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Old 03-18-2007, 07:23 PM   #126
Thomas Campbell
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Re: Dan, Mike, and Aikido

Mike, my comment was to that specific phrase of Dan's . . . I think it is a pithy summation of the tenor of this and related threads. The fact that he made the remark in the context of replying to you is beside the point of my observation.
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Old 03-18-2007, 08:15 PM   #127
DH
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Re: Dan, Mike, and Aikido

I dunno, on the other hand it may be more hopeful than ever. And yet again many will say they're happy just as they are.
I think allot of folks enjoy the energy exchange and that "ride." And really don't give a hoot that its not martailly sound. They're any number of folks who aren't interested in real power.
I say good on them....let em have fun.
Its the ones who are interested in fluid power and the foundations of Japanese bujutsu that might be looking at the beginings of change-and the sharing of some good informaton if they go looking.
They first had to know it was real. That part may be mostly over. Now they just have to go find someone who will share.
Now if ya meant the Aikido make believe dream...I think most people never really bought into it anyway. Most guys I know saw right through it.
Dan

Last edited by DH : 03-18-2007 at 08:27 PM.
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Old 03-18-2007, 08:33 PM   #128
Tim Mailloux
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Re: Dan, Mike, and Aikido

Quote:
Dan Harden wrote: View Post
Now if ya meant the Aikido make believe dream...I think most people never really bought into it anyway. Most guys I know saw right through it.
Dan
Dan,
Most guys you know may have seen right through it, but the overwhelming majority of aikidoka still buy it lock stock and barrel.

Tim
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Old 03-18-2007, 09:20 PM   #129
DH
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Re: Dan, Mike, and Aikido

Well you won't believe what it does for cutting. Not that you ever really need that much power to cut with a sword anyway. Its just that there really isn't much effort exerted to get that power in use. After a while its just your body doing its thing with little dedication. Its the same for all weapons-particulalry large weapons like Naginata and spear-or taijutsu. Its all the same. Just you being you, and them encountering -you.
This training is tailor made for bujutsu. And just might have been more prevelant than we know. In Bujutsu you didn't want to be on a battlefield all day carrying loads, like armor and weapons and hikiing cutting, stabbing and what not using 100% of external muscular effort. Fundementally at any point in time, you'd want to be using small percentages of your power to do any given task. That is the essence of bujutsu. Whether with Kogusoku, Sword, spear etc. The ideal was for maximum efficiency in the body for minimum effort in the field.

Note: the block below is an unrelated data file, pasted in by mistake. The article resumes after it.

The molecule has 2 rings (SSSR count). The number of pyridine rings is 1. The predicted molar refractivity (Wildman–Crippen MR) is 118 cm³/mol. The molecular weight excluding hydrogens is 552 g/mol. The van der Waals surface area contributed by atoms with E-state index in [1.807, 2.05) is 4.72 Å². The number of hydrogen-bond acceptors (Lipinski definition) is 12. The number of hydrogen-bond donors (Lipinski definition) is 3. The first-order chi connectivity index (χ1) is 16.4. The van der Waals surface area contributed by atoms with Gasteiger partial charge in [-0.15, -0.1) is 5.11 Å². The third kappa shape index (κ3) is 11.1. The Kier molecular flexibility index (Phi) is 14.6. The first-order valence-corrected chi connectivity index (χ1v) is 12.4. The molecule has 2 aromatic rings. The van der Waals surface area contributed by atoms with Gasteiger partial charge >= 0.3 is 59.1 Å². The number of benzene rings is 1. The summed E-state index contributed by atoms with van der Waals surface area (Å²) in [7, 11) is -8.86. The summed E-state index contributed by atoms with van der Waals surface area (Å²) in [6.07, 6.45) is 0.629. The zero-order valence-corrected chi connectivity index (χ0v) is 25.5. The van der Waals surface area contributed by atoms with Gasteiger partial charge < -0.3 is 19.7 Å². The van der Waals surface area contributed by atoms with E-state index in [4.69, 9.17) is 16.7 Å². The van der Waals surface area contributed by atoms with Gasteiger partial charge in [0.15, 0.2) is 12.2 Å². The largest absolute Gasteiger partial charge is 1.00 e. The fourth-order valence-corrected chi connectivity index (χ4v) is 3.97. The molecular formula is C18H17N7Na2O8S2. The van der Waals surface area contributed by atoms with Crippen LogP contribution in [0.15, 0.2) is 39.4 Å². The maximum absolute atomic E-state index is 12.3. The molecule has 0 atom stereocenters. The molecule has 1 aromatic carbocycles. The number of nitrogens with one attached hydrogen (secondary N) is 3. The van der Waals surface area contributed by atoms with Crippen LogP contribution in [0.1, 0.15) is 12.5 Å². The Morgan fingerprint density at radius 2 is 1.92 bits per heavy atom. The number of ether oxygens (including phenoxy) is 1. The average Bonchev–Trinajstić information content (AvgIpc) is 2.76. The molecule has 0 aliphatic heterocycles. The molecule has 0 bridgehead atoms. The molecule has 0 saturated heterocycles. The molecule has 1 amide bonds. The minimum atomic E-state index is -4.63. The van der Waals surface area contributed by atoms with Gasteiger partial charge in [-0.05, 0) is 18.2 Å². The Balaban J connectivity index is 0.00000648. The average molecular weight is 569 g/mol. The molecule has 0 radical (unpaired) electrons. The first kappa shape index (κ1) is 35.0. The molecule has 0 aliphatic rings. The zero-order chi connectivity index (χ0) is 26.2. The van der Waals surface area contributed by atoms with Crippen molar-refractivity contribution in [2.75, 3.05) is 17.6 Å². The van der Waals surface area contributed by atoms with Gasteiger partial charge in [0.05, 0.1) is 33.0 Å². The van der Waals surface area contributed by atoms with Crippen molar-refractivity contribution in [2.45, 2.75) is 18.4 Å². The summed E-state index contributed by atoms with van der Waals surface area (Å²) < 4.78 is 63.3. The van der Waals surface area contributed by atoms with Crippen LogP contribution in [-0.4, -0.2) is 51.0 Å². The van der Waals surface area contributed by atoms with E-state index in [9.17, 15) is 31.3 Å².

This type of training- albeit a killer in practice- gives you much greater inherent martial strength and in other ways more usable strength, without exerting yourself so much. Its yet another critisism I have with so many in Aiki-do. All that hopping around and "energy exchanging" is martially stupid. Also others claiming their style is "based on weapons" while being fundementally clueless about how to use them with any degree of efficiency.
Dan

Last edited by DH : 03-18-2007 at 09:30 PM.
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Old 03-19-2007, 12:04 AM   #130
David Orange
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Re: Dan, Mike, and Aikido

Quote:
Dan Harden wrote: View Post
You had a plethora of men surrounding Ueshiba, sitting there under his direct tutelage and many lectures. Yet oddly enough, probably his two best; Tohei and Shioda, went elsewhere for their own enlightenment. With those that remained clearly stating they did not understand him. What remains of Ueshiba is his pointed to two places. Daito ryu and esoteric Shinto practices.
Interesting thread going, Dan. A lot has been happening on Aikiweb since I was able to log in.

I am convinced that you have something very worthwhile and I'm trying to work out a way to come and see you.

Meanwhile...

You left out one big fellow who was close to Ueshiba for many, many years. I speak, of course, of Mochizuki Sensei, whom the daito ryu regards as a daito ryu master--one of only two men, including Tomiki, to get a scroll from Ueshiba.

Of course, Mochizuki did go elsewhere and he did start his own style--but to the very end, he had pictures of two men on his dojo wall: Kano and Ueshiba. And like all the others, he did call his art aikido.

These discussions go back and forth on the matter of technique and fighting. And I understand that fighting is not the end-all, be-all for any kind of training, but usefulness is the ultimate purpose.

I can say that Mochizuki Sensei had plenty of choku fudo, but he never made a big deal out of being "immoveable". He never demonstrated the unbendable arm, the jo trick, standing and being pushed, sitting cross-legged and having people push against his head--none of that. The fact is, while Ueshiba agreed to "show the lie" to the Emperor, Mochizuki Sensei preferred not to show it. And while the things mentioned above are not lies, he did consider them, more or less parlor tricks in that context. In other words, if he wanted to show an ability, he showed it in his technique--his sword work, his aikido, his judo, jujutsu, karate or whatever else he was doing. I never saw him give any kind of demonstration of anything like Tohei did.